An unrepentant Muslim convert who was on course to become the UK’s first female homegrown suicide bomber has been jailed for a minimum of 14 years for plotting a terror attack at St Paul’s Cathedral.
Safiyya Shaikh, a 37-year-old mother from Hayes in west London, extensively researched how to cause maximum carnage at the visitor attraction and place of worship, saying she wanted “a lot to die” before being killed herself so she could reach paradise.
Shaikh’s murderous plans came to fruition when she sought help from a bomb-making expert who she believed to be a willing co-conspirator – only to find it was an undercover officer.
She admitted preparation of terrorist acts and dissemination of terrorist publications on the internet.
Shaikh’s defence team said she had “doubts” over the plot. But moments before the judge was due to sentence her on Thursday, prosecutors disclosed details of a phone call to a friend from prison last week in which Shaikh said: “I didn’t get cold feet, yeah – I was ready to go through with it.”
Sentencing Shaikh to life with a minimum term of 14 years at the Old Bailey on Friday, Mr Justice Sweeney said: “I had already reached the sure conclusion in the original evidence that your claim of doubt to the police and others was a lie.
“Your intention had been – and remained throughout – strong.”
Shaikh, who sat in the dock wearing a black hijab with her head bowed, showed little emotion as the sentence was read out.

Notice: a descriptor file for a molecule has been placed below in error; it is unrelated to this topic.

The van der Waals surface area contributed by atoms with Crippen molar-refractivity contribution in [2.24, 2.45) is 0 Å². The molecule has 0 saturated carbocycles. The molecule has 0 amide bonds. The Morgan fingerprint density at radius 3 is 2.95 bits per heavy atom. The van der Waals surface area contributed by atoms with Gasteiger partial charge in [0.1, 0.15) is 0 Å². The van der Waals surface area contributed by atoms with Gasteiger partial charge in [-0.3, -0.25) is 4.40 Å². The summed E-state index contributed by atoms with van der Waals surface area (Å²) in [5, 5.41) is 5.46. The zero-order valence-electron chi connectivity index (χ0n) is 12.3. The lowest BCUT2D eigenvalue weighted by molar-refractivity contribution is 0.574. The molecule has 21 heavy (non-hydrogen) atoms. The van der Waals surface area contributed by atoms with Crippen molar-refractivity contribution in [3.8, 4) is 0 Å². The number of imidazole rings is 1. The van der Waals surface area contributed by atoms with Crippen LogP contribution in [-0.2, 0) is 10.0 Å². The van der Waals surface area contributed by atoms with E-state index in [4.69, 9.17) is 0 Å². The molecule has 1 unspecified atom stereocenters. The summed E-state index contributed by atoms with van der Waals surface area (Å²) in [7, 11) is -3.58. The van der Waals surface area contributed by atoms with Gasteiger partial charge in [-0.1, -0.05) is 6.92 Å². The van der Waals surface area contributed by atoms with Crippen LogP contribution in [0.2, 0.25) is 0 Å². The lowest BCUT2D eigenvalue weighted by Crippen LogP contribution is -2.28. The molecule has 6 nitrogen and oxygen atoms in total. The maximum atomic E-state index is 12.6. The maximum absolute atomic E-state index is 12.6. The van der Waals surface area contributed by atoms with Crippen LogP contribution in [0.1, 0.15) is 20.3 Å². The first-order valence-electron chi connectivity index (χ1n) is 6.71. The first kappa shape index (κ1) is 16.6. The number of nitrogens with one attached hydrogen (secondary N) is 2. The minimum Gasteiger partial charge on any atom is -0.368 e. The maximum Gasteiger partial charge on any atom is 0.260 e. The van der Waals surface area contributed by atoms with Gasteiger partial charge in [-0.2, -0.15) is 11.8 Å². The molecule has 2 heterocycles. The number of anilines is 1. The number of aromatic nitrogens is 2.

She smiled and raised her index finger to members of the press as she was led from court after sentencing.
Police said heroin user Shaikh had never expressed regret or remorse for her actions, and had planned to leave a bomb at the London landmark before detonating her suicide vest on an Underground train moments later.
She also developed a reputation for her extremist propaganda posts online.
Commander Richard Smith, head of the Metropolitan Police’s Counter Terrorism Command, said: “She loved watching graphic videos of terrorist killings and her mission … was to inspire others to fight, even after she hoped to have died in a suicide attack.
“She was so serious about her propaganda work, she wanted to ensure it would continue even after she had died.
“Shaikh was clearly dangerous. She was spreading vile directives for mass murder across the world and also planning her own horrific terrorist attack on UK soil.”
The court heard Shaikh, born Michelle Ramsden, suffered a “truly traumatic childhood”, and had her daughter at a young age.
She converted to Islam in 2007 when she was impressed by the kindness of a local Muslim family.
But her view of Islam became increasingly extremist, and she stopped attending mosques.
She was also engaged on the Government’s anti-radicalisation strategy Prevent.